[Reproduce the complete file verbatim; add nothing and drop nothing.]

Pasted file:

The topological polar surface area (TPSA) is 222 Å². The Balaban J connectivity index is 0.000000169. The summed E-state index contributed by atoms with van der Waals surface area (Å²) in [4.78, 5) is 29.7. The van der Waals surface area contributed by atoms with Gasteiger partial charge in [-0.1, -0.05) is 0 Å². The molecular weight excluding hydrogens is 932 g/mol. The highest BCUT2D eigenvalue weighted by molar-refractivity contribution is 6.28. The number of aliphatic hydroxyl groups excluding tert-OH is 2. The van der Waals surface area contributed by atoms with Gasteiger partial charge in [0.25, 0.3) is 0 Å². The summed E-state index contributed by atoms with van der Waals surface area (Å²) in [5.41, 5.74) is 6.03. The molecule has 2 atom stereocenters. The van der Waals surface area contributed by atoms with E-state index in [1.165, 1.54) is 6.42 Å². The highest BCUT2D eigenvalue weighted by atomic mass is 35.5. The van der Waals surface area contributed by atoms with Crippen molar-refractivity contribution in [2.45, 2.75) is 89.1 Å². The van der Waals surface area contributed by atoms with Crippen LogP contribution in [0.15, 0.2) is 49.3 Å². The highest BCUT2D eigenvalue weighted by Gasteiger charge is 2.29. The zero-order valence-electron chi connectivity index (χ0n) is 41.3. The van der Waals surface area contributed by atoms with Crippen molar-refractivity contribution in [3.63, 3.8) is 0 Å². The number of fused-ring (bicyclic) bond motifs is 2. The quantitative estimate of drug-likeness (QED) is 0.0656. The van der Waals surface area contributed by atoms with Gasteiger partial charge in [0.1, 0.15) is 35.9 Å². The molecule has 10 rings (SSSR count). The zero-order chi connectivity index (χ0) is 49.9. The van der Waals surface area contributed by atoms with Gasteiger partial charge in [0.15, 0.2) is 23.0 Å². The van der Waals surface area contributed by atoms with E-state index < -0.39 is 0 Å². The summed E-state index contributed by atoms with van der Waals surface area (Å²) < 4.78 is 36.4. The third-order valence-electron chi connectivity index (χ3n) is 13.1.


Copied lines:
The topological polar surface area (TPSA) is 222 Å². The Balaban J connectivity index is 0.000000169. The summed E-state index contributed by atoms with van der Waals surface area (Å²) in [4.78, 5) is 29.7. The van der Waals surface area contributed by atoms with Gasteiger partial charge in [-0.1, -0.05) is 0 Å². The molecular weight excluding hydrogens is 932 g/mol. The highest BCUT2D eigenvalue weighted by molar-refractivity contribution is 6.28. The number of aliphatic hydroxyl groups excluding tert-OH is 2. The van der Waals surface area contributed by atoms with Gasteiger partial charge in [0.25, 0.3) is 0 Å². The summed E-state index contributed by atoms with van der Waals surface area (Å²) in [5.41, 5.74) is 6.03. The molecule has 2 atom stereocenters. The van der Waals surface area contributed by atoms with E-state index in [1.165, 1.54) is 6.42 Å². The highest BCUT2D eigenvalue weighted by atomic mass is 35.5. The van der Waals surface area contributed by atoms with Crippen molar-refractivity contribution in [2.45, 2.75) is 89.1 Å². The van der Waals surface area contributed by atoms with Crippen LogP contribution in [0.15, 0.2) is 49.3 Å². The highest BCUT2D eigenvalue weighted by Gasteiger charge is 2.29. The zero-order valence-electron chi connectivity index (χ0n) is 41.3. The van der Waals surface area contributed by atoms with Crippen molar-refractivity contribution in [3.63, 3.8) is 0 Å². The number of fused-ring (bicyclic) bond motifs is 2. The quantitative estimate of drug-likeness (QED) is 0.0656. The van der Waals surface area contributed by atoms with Gasteiger partial charge in [0.1, 0.15) is 35.9 Å². The molecule has 10 rings (SSSR count). The zero-order chi connectivity index (χ0) is 49.9. The van der Waals surface area contributed by atoms with Gasteiger partial charge in [0.15, 0.2) is 23.0 Å². The van der Waals surface area contributed by atoms with E-state index < -0.39 is 0 Å². The summed E-state index contributed by atoms with van der Waals surface area (Å²) < 4.78 is 36.4. The third-order valence-electron chi connectivity index (χ3n) is 13.1.